Civil Aviation Security: Why we should pay attention to past and recent IED attacks


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Can the civil aviation industry learn from terrorist attacks carried out on the ground? This presentation compares the 2012 Bangkok explosions with the 1988 Pan Am flight 103 attack to expose possible vulnerabilities in today's aircraft and airport security measures.

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Civil Aviation Security: Why we should pay attention to past and recent IED attacks

  1. 1.  A handful of bombs were detonated as part of a larger but failed bomb plot. Similar bombs were set off in India and Georgia during the same week. Injuries caused by the explosions were minimal, and three suspects were eventually arrested.
  2. 2. Should the aviation industrytake notice?Even though these attacks took place on the groundin busy city streets, much of the tactics andtechnology used can be easily reproduced anddifficult to detect.Learn more about the bombs used in Bangkokand let us know what you think.
  3. 3.  Each bomb was assembled within the body of a regular household radio, using commonplace materials.  5mm metal bearings were added to cause greater casualties.This is a reconstruction of the bombs used in theBangkok explosions. All rights reserved.
  4. 4.  PETN, a military explosive, is believed to be used for the main charge.  The detonator was standard aluminum.  Magnets were used to attach the bombs toThis is a reconstruction of the bombs used in the their intended targets.Bangkok explosions. All rights reserved.
  5. 5.  Standard X-ray images reveal a complex structure. Still, metal fragments can be clearly seen.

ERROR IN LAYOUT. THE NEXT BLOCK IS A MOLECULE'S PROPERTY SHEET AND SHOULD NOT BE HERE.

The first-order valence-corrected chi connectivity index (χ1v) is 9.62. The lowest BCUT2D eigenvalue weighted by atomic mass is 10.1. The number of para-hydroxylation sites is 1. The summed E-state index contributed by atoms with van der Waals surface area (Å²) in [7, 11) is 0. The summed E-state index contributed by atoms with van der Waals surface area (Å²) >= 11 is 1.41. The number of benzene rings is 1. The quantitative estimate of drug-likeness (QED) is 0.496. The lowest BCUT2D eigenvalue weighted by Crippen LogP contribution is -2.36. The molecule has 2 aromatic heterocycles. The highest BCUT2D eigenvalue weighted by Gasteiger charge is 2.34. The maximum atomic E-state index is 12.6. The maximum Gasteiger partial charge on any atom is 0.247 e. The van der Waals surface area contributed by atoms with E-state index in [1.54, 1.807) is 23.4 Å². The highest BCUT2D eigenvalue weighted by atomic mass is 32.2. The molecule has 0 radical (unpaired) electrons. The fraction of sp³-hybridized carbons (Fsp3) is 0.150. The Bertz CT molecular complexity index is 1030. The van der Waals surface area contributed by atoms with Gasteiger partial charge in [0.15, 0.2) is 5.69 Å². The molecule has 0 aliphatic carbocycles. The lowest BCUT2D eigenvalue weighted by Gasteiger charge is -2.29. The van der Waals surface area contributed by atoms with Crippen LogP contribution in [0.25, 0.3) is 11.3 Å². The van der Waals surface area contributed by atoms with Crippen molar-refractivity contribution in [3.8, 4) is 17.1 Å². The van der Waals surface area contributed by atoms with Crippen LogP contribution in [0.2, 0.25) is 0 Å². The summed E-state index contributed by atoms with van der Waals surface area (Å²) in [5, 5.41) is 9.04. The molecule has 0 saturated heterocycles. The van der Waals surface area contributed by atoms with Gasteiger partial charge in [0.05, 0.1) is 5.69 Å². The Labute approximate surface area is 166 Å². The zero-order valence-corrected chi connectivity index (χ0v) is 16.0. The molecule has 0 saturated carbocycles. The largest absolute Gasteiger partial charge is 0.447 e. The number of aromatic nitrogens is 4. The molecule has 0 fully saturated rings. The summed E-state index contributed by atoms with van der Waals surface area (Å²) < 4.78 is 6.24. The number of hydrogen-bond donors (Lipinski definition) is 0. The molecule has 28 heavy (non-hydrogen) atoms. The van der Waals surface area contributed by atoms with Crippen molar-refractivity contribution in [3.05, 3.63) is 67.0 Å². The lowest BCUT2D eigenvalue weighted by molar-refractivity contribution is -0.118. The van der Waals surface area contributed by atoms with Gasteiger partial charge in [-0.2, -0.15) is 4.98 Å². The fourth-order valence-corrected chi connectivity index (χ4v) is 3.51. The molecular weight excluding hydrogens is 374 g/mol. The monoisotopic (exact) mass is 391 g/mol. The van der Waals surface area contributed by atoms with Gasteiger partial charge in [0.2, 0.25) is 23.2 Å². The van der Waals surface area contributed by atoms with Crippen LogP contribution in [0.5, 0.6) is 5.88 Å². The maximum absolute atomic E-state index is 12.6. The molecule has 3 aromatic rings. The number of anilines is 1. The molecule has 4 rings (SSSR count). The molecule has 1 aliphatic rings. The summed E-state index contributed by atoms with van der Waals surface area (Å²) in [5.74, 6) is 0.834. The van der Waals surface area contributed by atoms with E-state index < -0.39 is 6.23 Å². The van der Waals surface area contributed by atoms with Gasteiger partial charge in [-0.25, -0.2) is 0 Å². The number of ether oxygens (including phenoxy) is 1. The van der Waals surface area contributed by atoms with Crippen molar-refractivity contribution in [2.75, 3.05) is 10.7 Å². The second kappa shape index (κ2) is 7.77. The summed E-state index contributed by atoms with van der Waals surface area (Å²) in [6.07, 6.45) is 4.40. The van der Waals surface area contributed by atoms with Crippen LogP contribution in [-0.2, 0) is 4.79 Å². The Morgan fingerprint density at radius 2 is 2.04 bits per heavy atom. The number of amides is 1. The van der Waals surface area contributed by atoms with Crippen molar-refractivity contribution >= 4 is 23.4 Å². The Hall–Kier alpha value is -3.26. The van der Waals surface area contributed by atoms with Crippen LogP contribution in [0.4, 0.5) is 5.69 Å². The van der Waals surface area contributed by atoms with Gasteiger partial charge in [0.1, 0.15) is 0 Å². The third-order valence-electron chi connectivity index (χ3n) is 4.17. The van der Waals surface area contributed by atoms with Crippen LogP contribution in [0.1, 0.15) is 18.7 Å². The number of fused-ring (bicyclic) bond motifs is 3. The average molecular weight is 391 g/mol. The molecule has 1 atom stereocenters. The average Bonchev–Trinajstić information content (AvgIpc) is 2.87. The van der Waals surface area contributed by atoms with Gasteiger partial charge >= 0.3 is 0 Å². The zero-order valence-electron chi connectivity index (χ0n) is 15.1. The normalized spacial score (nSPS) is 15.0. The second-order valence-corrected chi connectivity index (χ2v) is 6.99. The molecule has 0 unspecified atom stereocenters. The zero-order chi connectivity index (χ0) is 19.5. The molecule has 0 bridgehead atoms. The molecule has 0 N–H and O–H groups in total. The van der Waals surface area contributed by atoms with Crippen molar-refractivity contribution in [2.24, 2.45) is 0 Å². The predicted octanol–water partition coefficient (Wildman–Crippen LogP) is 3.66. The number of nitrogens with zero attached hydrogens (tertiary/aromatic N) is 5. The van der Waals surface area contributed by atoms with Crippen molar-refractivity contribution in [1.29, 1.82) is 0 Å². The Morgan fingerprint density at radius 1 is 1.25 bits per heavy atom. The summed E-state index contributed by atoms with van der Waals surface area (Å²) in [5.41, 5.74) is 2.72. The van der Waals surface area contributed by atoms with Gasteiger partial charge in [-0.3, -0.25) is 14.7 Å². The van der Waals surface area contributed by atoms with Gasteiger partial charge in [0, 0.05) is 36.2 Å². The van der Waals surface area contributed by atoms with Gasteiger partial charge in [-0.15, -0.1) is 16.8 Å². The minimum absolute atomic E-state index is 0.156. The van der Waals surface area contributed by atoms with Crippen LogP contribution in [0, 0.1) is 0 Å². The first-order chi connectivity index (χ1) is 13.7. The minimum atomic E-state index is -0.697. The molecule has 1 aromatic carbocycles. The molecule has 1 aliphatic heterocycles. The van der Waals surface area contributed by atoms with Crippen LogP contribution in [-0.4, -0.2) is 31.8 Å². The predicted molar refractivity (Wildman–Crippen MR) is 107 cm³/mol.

6. 6.  Metal fragments are still visible though may not be used in an attack on an aircraft.
  7. 7. Yes. In 1988, the same explosive device caused 270casualties on Pan Am Flight 103. The device was concealed in a similar radio receiver. It was carried onto the aircraft in a piece of checked luggage. About 2 months before the Flight 103 attack, police found similar IEDs in an apartment in Germany. This intelligence was unfortunately not communicated to potential targets.
  8. 8. Despite this IED’s well-documented history, it could still beused to attack an aviation target: Modern detection technology still has difficulty exposing explosive materials concealed in electronic devices. Magnets might allow attackers to exploit a known vulnerability point - the aircraft perimeter – and attach an IED to an aircraft body. Airport staff generally receive minimal security screening. Little prevents wrong-doers from using staff credentials to access an aircraft.
  9. 9.  All vulnerable areas of an aircraft should be secured - especially external surfaces. Aircraft perimeter security should require all staff with airside access to be screened, monitored. Screeners, crew and other airport staff should be informed of the latest screening techniques to improve effectiveness at all checkpoints.
  10. 10.